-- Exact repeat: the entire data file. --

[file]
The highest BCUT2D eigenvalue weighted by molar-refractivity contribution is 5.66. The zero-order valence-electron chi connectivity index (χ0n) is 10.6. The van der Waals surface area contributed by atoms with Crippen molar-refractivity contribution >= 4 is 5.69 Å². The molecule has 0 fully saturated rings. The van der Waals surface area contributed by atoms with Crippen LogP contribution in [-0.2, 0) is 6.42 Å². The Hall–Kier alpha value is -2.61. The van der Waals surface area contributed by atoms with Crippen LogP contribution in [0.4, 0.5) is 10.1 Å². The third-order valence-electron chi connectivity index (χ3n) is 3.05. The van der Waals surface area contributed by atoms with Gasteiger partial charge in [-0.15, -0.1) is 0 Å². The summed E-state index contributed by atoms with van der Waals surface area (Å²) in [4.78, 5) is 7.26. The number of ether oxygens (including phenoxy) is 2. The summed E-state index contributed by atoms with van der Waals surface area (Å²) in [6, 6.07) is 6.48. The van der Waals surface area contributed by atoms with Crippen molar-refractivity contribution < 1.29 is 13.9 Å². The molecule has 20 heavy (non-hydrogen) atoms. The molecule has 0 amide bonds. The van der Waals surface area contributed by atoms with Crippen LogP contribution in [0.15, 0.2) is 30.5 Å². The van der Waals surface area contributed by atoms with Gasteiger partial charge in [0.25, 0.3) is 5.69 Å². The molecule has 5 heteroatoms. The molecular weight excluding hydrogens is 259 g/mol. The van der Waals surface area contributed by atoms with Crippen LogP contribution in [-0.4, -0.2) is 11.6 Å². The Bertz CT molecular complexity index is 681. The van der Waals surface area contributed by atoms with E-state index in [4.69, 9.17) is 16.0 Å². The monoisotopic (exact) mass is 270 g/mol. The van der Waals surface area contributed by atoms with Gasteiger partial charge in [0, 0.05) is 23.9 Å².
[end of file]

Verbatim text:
The highest BCUT2D eigenvalue weighted by molar-refractivity contribution is 5.66. The zero-order valence-electron chi connectivity index (χ0n) is 10.6. The van der Waals surface area contributed by atoms with Crippen molar-refractivity contribution >= 4 is 5.69 Å². The molecule has 0 fully saturated rings. The van der Waals surface area contributed by atoms with Crippen LogP contribution in [-0.2, 0) is 6.42 Å². The Hall–Kier alpha value is -2.61. The van der Waals surface area contributed by atoms with Crippen LogP contribution in [0.4, 0.5) is 10.1 Å². The third-order valence-electron chi connectivity index (χ3n) is 3.05. The van der Waals surface area contributed by atoms with Gasteiger partial charge in [-0.15, -0.1) is 0 Å². The summed E-state index contributed by atoms with van der Waals surface area (Å²) in [4.78, 5) is 7.26. The number of ether oxygens (including phenoxy) is 2. The summed E-state index contributed by atoms with van der Waals surface area (Å²) in [6, 6.07) is 6.48. The van der Waals surface area contributed by atoms with Crippen molar-refractivity contribution < 1.29 is 13.9 Å². The molecule has 20 heavy (non-hydrogen) atoms. The molecule has 0 amide bonds. The van der Waals surface area contributed by atoms with Crippen LogP contribution in [0.15, 0.2) is 30.5 Å². The van der Waals surface area contributed by atoms with Gasteiger partial charge in [0.25, 0.3) is 5.69 Å². The molecule has 5 heteroatoms. The molecular weight excluding hydrogens is 259 g/mol. The van der Waals surface area contributed by atoms with Crippen LogP contribution in [-0.4, -0.2) is 11.6 Å². The Bertz CT molecular complexity index is 681. The van der Waals surface area contributed by atoms with E-state index in [4.69, 9.17) is 16.0 Å². The monoisotopic (exact) mass is 270 g/mol. The van der Waals surface area contributed by atoms with Gasteiger partial charge in [0, 0.05) is 23.9 Å².